Google Compute Engine moves to General Availability

Google Compute Engine is now Generally Available to Developers. GCE offers Linux Virtual Machines, where you can host your applications, powered by Google's infrastructure. The service was first announced at I/O 2012 and has seen consistent announcements in terms of features, performance benchmarks, security and a host of network infrastructure capabilities over the year.

The GA status comes with a host of announcements that include a best in class SLA, extended Operating System support, more instance types, new Persistent Disk Support and significant price cuts.

Ari Balogh, VP of Storage Infrastructure Products at Google made the announcement at the Google Cloud Platform Blog and stated that the service is now available with 24/7 support and a 99.95% monthly SLA, which is significantly better than a lot of data centers. While it was in preview, it supported the Debian and Centos but now it supports a lot more Linux distros that include SELinux, CoreOS, FreeBSD with a limited preview for Red Hat Enterprise Linux.

The number of instance types has been increased too. Specially, Google has announced support for 3 new instance types to cater to high computational and memory requirements. These instance types are available in Limited Preview with up to 16 cores and 104 gigabytes of RAM. Prices have been lowered by 10% for popular instance types across all regions.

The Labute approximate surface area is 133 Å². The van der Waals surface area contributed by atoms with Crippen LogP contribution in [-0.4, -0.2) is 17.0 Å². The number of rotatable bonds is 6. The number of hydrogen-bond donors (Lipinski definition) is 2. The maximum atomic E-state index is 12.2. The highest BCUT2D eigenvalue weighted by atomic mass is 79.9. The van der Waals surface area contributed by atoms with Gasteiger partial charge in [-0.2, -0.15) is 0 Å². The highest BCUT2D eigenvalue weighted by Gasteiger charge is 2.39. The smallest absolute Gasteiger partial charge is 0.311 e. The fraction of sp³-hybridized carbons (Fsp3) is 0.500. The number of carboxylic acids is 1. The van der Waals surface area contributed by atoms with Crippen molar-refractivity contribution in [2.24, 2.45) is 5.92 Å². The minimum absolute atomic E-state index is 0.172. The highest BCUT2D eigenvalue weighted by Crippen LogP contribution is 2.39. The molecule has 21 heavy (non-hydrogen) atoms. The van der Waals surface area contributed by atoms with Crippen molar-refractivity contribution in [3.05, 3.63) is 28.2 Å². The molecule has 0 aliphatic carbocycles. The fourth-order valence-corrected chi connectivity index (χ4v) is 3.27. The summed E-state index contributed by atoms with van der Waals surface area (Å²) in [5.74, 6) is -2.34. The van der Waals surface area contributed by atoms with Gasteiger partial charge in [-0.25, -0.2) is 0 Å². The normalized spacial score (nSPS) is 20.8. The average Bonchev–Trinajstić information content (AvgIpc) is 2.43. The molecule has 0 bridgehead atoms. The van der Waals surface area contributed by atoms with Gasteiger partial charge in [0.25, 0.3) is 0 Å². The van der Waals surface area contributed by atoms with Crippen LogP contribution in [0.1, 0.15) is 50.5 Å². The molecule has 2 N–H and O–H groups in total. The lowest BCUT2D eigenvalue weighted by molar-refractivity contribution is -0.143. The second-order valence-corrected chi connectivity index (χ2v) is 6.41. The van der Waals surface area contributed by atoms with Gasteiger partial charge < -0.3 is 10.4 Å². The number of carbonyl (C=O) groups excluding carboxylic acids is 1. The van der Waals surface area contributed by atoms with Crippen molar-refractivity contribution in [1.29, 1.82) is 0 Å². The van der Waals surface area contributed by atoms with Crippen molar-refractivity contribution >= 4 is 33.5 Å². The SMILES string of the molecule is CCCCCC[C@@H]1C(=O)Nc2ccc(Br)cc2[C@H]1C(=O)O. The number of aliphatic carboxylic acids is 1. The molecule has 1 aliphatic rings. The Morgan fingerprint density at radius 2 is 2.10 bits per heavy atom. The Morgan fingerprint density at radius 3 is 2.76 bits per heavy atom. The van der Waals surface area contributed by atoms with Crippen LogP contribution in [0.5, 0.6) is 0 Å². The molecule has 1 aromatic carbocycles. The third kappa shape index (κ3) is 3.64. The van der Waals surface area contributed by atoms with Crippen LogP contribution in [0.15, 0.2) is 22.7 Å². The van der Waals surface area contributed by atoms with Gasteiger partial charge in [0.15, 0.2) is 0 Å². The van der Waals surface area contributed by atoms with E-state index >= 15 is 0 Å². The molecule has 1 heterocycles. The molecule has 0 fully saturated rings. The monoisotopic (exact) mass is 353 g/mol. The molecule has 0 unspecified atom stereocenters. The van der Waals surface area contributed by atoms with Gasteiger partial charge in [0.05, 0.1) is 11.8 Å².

Persistent Storage capabilities have seen a great boost too. The announcement of new Persistent Disk features offers faster IOPS, with the largest Persistent Disk volumes at 700% higher peak I/O capability. Its not just about performance but the pricing model has been changed too. The new pricing for Persistent Disks has been cut by 60% per Gigabyte and I/O charges have been dropped.

A couple of other features that are attractive are transparent maintenance and automatic restarts. The first one allows for regular updates and proactive maintenance without the downtime and reboots typically required. Additionally, in case of a failure, your VMs will be automatically restarted.

Google Compute Engine was first announced at I/O 2012 and most experts kept a close watch on how it would approach the IaaS space, given that Amazon had firmly established itself as the main player. No one doubted Google's capabilities and it took its time, announced key improvements over time. Now with General Availability, it is bound to receive serious traction from Developers, especially those who are using a myriad of Google Services to power their applications. Given its strong developer ecosystem, it is likely to keep plucking away at the market share in the IaaS space.